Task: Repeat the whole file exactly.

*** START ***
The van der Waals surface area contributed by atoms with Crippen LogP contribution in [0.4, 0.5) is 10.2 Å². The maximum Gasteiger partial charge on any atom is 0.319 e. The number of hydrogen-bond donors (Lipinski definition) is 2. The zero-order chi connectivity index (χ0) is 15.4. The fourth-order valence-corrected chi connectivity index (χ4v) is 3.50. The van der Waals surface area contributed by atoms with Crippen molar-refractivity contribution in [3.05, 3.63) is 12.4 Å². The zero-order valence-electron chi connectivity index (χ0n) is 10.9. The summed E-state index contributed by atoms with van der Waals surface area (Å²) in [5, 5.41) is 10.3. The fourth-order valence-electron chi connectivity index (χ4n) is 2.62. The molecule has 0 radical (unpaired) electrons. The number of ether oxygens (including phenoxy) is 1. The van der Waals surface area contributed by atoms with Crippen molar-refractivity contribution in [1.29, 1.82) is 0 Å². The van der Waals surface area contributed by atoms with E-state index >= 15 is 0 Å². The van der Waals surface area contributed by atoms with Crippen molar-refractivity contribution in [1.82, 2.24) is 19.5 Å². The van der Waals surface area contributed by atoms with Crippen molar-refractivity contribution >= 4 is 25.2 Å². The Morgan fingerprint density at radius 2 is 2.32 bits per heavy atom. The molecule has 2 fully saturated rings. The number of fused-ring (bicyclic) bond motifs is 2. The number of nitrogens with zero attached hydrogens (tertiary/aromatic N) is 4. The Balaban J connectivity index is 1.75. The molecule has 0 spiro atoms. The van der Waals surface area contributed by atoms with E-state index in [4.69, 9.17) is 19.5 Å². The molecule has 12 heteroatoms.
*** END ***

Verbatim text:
The van der Waals surface area contributed by atoms with Crippen LogP contribution in [0.4, 0.5) is 10.2 Å². The maximum Gasteiger partial charge on any atom is 0.319 e. The number of hydrogen-bond donors (Lipinski definition) is 2. The zero-order chi connectivity index (χ0) is 15.4. The fourth-order valence-corrected chi connectivity index (χ4v) is 3.50. The van der Waals surface area contributed by atoms with Crippen molar-refractivity contribution in [3.05, 3.63) is 12.4 Å². The zero-order valence-electron chi connectivity index (χ0n) is 10.9. The summed E-state index contributed by atoms with van der Waals surface area (Å²) in [5, 5.41) is 10.3. The fourth-order valence-electron chi connectivity index (χ4n) is 2.62. The molecule has 0 radical (unpaired) electrons. The number of ether oxygens (including phenoxy) is 1. The van der Waals surface area contributed by atoms with Crippen molar-refractivity contribution in [1.29, 1.82) is 0 Å². The van der Waals surface area contributed by atoms with E-state index >= 15 is 0 Å². The van der Waals surface area contributed by atoms with Crippen molar-refractivity contribution in [1.82, 2.24) is 19.5 Å². The van der Waals surface area contributed by atoms with Crippen molar-refractivity contribution >= 4 is 25.2 Å². The Morgan fingerprint density at radius 2 is 2.32 bits per heavy atom. The molecule has 2 fully saturated rings. The number of fused-ring (bicyclic) bond motifs is 2. The number of nitrogens with zero attached hydrogens (tertiary/aromatic N) is 4. The Balaban J connectivity index is 1.75. The molecule has 0 spiro atoms. The van der Waals surface area contributed by atoms with E-state index in [4.69, 9.17) is 19.5 Å². The molecule has 12 heteroatoms.